In bringing novels to the screen, filmmakers tend to have trouble conveying the interior monologue of a firstperson narrator—getting the camera inside the author’s head, so to speak. But in the case of American Psycho, that liability becomes an asset. What makes the Bret Easton Ellis novel so dubious—despite the brilliance of its satirical conceit—is the alarming
gusto with which the author throws himself into detailed accounts of torturing and butchering women. But in adapting the book, writerdirector Mary Harron, an expatriate in Manhattan, conjures American Psycho from a circumspect distance that seems almost, well, Canadian. The book was tediously long; the movie is crisply economical. There are grisly splashes of violence, but the film’s tone is closer to Buñuel than to Tarantino.
Harron leaves little room to identify with protagonist Patrick Bateman, either as hero or villain. Played with a deliciously amoral neutrality
by Christian Bale, Bateman is a Wall Street predator obsessed with presentation, whether he is dining out or murdering in. Worshipping fashion, food and fitness, he is a polished archetype of male vanity, a man with a heart of stainless steel.
While popping Bateman into feminist relief—in effect, objectifying him— Harron fleshes out the female characters. Chloë Sevigny brings subtle pathos to the role of Jean, his longsuffering secretary. Cara Seymour undercuts the comedy with a grimly realistic portrayal of Christie, one of his prostitute victims, while Guinevere Turner (who cowrote the script with Harron) and Reese Witherspoon play minor roles with pinpoint precision. Willem Dafoe, meanwhile, dishes up irony as a detective investigating the murders.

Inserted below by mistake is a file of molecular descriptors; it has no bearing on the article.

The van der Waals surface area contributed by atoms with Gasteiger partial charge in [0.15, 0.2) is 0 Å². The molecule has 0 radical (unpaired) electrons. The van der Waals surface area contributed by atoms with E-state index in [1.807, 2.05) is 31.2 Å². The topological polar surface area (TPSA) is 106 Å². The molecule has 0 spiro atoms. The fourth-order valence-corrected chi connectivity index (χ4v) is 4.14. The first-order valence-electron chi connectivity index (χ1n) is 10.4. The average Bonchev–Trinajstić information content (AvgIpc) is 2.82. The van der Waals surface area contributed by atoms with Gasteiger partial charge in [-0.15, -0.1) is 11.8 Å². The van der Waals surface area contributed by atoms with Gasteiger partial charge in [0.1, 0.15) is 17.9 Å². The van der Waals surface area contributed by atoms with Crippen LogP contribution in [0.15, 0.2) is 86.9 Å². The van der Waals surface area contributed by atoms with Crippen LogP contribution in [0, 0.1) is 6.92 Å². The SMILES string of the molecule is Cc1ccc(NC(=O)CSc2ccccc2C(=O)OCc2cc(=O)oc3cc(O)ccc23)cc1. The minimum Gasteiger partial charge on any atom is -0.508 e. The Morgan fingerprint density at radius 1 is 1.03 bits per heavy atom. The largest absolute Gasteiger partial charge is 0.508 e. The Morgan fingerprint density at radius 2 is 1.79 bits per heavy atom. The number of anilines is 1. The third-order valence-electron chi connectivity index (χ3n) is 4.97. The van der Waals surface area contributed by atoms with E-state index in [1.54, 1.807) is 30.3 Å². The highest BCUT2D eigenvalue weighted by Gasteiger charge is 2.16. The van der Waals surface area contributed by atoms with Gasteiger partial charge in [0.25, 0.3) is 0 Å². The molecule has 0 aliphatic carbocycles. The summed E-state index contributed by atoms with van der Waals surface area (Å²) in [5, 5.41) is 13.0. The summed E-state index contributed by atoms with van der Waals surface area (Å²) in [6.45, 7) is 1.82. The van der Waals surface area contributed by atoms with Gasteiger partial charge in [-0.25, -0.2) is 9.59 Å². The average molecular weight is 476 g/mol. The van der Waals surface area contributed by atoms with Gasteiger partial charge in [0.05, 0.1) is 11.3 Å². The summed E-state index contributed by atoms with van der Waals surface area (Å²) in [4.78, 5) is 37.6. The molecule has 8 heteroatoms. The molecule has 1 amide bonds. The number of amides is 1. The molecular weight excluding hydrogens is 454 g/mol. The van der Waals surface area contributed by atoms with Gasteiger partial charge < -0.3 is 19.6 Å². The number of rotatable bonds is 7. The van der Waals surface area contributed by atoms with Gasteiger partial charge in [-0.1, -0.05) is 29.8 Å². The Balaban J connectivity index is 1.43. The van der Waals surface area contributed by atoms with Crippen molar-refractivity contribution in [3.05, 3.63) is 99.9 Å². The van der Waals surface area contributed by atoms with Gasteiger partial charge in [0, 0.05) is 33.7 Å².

Owing much of its style, and substance, to the pristine cinematography of Andrzej Sekula (Pulp Fiction) and Gideon Ponte’s sleek production design, the satire ticks along beautifully for a while. Later, however, as Harron sends up the violence with a horror pastiche of chainsaw madness and severed heads, the movie loses its balance. And as it burrows into Bateman’s psychology, a maze of confused identity, it runs up against the novel’s dramatic conundrum. As Bateman points out, “I simply am not there.” His character is a void, his story a cul-de-sac. But that, of course, is the whole point: trapped in the living hell of his own existence, he embodies a culture that offers no exit.
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